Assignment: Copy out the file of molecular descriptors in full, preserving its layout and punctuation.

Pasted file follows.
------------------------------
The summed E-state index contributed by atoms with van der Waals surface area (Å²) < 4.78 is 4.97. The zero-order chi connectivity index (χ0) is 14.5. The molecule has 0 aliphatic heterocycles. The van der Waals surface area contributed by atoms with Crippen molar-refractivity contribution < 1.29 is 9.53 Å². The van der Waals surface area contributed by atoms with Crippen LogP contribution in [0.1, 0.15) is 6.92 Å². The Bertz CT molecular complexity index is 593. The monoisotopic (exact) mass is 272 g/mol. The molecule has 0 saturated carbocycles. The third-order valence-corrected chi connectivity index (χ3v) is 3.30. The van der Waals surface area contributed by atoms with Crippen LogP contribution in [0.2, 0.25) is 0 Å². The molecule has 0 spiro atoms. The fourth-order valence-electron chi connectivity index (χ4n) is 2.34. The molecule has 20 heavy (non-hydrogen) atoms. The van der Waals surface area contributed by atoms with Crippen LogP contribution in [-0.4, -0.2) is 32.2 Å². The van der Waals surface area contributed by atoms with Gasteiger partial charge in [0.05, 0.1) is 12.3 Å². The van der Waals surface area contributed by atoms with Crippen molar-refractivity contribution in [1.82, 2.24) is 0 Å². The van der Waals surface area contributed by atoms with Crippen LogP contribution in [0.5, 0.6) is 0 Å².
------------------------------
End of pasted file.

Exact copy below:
The summed E-state index contributed by atoms with van der Waals surface area (Å²) < 4.78 is 4.97. The zero-order chi connectivity index (χ0) is 14.5. The molecule has 0 aliphatic heterocycles. The van der Waals surface area contributed by atoms with Crippen molar-refractivity contribution < 1.29 is 9.53 Å². The van der Waals surface area contributed by atoms with Crippen LogP contribution in [0.1, 0.15) is 6.92 Å². The Bertz CT molecular complexity index is 593. The monoisotopic (exact) mass is 272 g/mol. The molecule has 0 saturated carbocycles. The third-order valence-corrected chi connectivity index (χ3v) is 3.30. The van der Waals surface area contributed by atoms with Crippen LogP contribution in [0.2, 0.25) is 0 Å². The molecule has 0 spiro atoms. The fourth-order valence-electron chi connectivity index (χ4n) is 2.34. The molecule has 20 heavy (non-hydrogen) atoms. The van der Waals surface area contributed by atoms with Crippen LogP contribution in [-0.4, -0.2) is 32.2 Å². The van der Waals surface area contributed by atoms with Gasteiger partial charge in [0.05, 0.1) is 12.3 Å². The van der Waals surface area contributed by atoms with Crippen molar-refractivity contribution in [1.82, 2.24) is 0 Å². The van der Waals surface area contributed by atoms with Crippen LogP contribution in [0.5, 0.6) is 0 Å².